Aliases for GPER1 Gene
- G Protein-Coupled Estrogen Receptor 1 2 3 4
- CMKRL2 3 4 6
- GPR30 3 4 6
- GPER 3 4 6
- Flow-Induced Endothelial G-Protein Coupled Receptor 1 3 4
- Lymphocyte-Derived G-Protein Coupled Receptor 3 4
- Chemoattractant Receptor-Like 2 3 4
- G Protein-Coupled Receptor 30 2 3
- Membrane Estrogen Receptor 3 4
- IL8-Related Receptor DRY12 3 4
- GPCR-Br 3 4
- LyGPR 3 4
- DRY12 3 4
External Ids for GPER1 Gene
Previous Symbols for GPER1 Gene
This gene is a member of the G-protein coupled receptor 1 family and encodes a multi-pass membrane protein that localizes to the endoplasmic reticulum. The protein binds estrogen, resulting in intracellular calcium mobilization and synthesis of phosphatidylinositol 3,4,5-trisphosphate in the nucleus. This protein therefore plays a role in the rapid nongenomic signaling events widely observed following stimulation of cells and tissues with estrogen. Alternate transcriptional splice variants which encode the same protein have been characterized. [provided by RefSeq, Jul 2008]
GeneCards Summary for GPER1 Gene
GPER1 (G Protein-Coupled Estrogen Receptor 1) is a Protein Coding gene. Diseases associated with GPER1 include breast cancer and pain disorder. Among its related pathways are Signaling by GPCR and Signaling by GPCR. GO annotations related to this gene include G-protein coupled receptor activity and steroid binding. An important paralog of this gene is GPR146.
UniProtKB/Swiss-Prot for GPER1 Gene
G-protein coupled estrogen receptor that binds to 17-beta-estradiol (E2) with high affinity, leading to rapid and transient activation of numerous intracellular signaling pathways. Stimulates cAMP production, calcium mobilization and tyrosine kinase Src inducing the release of heparin-bound epidermal growth factor (HB-EGF) and subsequent transactivation of the epidermal growth factor receptor (EGFR), activating downstream signaling pathways such as PI3K/Akt and ERK/MAPK. Mediates pleiotropic functions among others in the cardiovascular, endocrine, reproductive, immune and central nervous systems. Has a role in cardioprotection by reducing cardiac hypertrophy and perivascular fibrosis in a RAMP3-dependent manner. Regulates arterial blood pressure by stimulating vasodilation and reducing vascular smooth muscle and microvascular endothelial cell proliferation. Plays a role in blood glucose homeostasis contributing to the insulin secretion response by pancreatic beta cells. Triggers mitochondrial apoptosis during pachytene spermatocyte differentiation. Stimulates uterine epithelial cell proliferation. Enhances uterine contractility in response to oxytocin. Contributes to thymic atrophy by inducing apoptosis. Attenuates TNF-mediated endothelial expression of leukocyte adhesion molecules. Promotes neuritogenesis in developing hippocampal neurons. Plays a role in acute neuroprotection against NMDA-induced excitotoxic neuronal death. Increases firing activity and intracellular calcium oscillations in luteinizing hormone-releasing hormone (LHRH) neurons. Inhibits early osteoblast proliferation at growth plate during skeletal development. Inhibits mature adipocyte differentiation and lipid accumulation. Involved in the recruitment of beta-arrestin 2 ARRB2 at the plasma membrane in epithelial cells. Functions also as a receptor for aldosterone mediating rapid regulation of vascular contractibility through the PI3K/ERK signaling pathway. Involved in cancer progression regulation. Stimulates cancer-associated fibroblast (CAF) proliferation by a rapid genomic response through the EGFR/ERK transduction pathway. Associated with EGFR, may act as a transcription factor activating growth regulatory genes (c-fos, cyclin D1). Promotes integrin alpha-5/beta-1 and fibronectin (FN) matrix assembly in breast cancer cells.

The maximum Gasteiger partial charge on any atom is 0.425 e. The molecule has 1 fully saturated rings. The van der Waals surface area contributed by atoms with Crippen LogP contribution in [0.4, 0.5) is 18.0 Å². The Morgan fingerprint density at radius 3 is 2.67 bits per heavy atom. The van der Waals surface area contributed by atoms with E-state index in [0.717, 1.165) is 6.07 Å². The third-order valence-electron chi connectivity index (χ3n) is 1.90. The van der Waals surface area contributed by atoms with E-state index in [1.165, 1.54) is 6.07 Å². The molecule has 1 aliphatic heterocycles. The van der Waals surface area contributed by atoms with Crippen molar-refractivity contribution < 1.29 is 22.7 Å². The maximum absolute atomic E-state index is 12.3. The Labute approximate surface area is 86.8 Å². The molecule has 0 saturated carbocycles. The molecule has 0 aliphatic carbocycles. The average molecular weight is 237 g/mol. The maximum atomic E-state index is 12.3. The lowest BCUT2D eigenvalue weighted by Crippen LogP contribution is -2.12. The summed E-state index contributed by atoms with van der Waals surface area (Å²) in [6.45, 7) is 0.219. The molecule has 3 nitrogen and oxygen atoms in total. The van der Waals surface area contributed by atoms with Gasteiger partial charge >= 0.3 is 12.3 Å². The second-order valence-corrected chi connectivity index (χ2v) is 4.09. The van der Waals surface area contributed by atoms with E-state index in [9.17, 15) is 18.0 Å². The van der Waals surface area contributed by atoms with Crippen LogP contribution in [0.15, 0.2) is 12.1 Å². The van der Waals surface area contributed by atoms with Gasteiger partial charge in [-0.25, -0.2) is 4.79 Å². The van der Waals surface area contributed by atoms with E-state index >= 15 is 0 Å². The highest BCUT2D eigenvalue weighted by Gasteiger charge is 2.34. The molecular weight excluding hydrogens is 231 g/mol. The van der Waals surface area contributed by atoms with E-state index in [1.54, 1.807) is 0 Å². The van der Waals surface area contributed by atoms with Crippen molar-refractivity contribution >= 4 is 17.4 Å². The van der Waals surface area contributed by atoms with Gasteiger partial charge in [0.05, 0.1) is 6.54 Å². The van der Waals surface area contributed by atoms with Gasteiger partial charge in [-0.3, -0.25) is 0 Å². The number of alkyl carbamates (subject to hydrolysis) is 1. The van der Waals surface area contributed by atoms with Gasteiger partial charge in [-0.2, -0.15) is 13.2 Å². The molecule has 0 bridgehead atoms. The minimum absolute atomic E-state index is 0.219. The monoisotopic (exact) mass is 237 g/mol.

The GPR30 receptor is an orphan G-protein-coupled receptor that has recently been shown to bind estrogen and cause estrogen-mediated adenylyl cyclase stimulation. GPR30 is widely distributed in neural, breast cancer, placental, heart, ovarian, prostate, hepatic, vascular epithelial and lymphoid tissue. The receptor acts independently of ERalpha and ERbeta and triggers ER-dependent EGFR action.